A Kerala village grows organic pokkali rice after 25 years
Back from the brink
Harvest of pokkali rice in Kerala’s Ezhupunna village, which began on October 27 and lasted three weeks, was nothing short of a local event. After all, the indigenous, saline and flood-resistant rice variety was cultivated in the village after 25 years. People in the village had to wage a long battle to be able to cultivate the crop once again.
The 56-hectare (ha) plot where farming was restarted was part of a field where pokkali rice was cultivated traditionally. But for over 25 years, it had been under the control of powerful contractors who take land on lease from local farmers for practising prawn farming round the year.
The protests started in 2009 by a group of 28 people from the village. None of them is a farmer owning paddy fields. “But round-the-year prawn farming affected many of us,” says Benny Kalathil, who works in a motor workshop and is an activist with the Pokkali Samrakshana Samara Samiti, the group leading the agitations. “This is a historical victory,” he says.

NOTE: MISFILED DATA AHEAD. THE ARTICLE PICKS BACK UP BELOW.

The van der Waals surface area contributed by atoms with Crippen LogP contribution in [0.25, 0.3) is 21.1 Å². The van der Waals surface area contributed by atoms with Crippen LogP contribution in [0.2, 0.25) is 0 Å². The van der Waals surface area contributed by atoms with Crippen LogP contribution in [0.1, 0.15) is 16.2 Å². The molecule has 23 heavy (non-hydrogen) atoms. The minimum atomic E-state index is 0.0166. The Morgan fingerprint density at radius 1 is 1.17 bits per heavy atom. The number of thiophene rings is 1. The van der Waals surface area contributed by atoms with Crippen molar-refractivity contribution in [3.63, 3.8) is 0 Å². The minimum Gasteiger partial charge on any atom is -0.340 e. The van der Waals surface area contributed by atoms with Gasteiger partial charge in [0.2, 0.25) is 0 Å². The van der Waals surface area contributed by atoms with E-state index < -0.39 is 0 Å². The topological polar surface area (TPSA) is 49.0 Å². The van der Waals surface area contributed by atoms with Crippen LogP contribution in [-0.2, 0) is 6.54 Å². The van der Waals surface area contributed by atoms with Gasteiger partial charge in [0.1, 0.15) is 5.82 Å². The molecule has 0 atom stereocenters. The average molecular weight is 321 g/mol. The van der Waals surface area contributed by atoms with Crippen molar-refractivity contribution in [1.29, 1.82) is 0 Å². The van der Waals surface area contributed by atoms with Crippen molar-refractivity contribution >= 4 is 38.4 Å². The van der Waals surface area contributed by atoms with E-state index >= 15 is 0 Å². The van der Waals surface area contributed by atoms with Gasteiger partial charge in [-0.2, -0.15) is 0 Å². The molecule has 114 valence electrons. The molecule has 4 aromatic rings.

The round-the-year prawn culture in coastal areas causes high salinity in the soil, groundwater and air. Saline winds make bricks in walls brittle and they start to crumble. It also adversely affects homestead farming, water quality in open wells and livelihoods of agriculture labourers and inland fisherfolk, say the activists.
Unique farming practice
Pokkali rice is grown in the coastal areas of Alappuzha, Ernakulam and Thrissur districts in Kerala. In this unique organic farming practice, one season of rice is alternated with another season of prawn culture. No chemical fertiliser, manure or pesticide is used in the process. Preparations for cultivation starts in mid April. Seeds are sown in early June at the onset of the southwest monsoon and the crop harvested in early November. The sowing, transplanting and harvesting take place when the salinity of water in the fields is at the lowest. From mid-November to mid-April, when the salinity is high, prawn farming takes over.
“The southwest monsoon and tidal action in the Arabian Sea are the most critical factors in the pokkali farming system,” says V Sreekumar, scientist with the Kerala Agriculture University’s Rice Research Station at Vyttila in Ernakulam. “The high salinity of waterlogged fields caused by the uptides is washed off during the heavy southwest monsoon. This wetland ecosystem is unique and fragile,” he says.
In view of the uniqueness of the system, pokkali farmers have received Geographical Indication certificate in 2009 and the central government’s Plant Genome Saviour Community award 2011.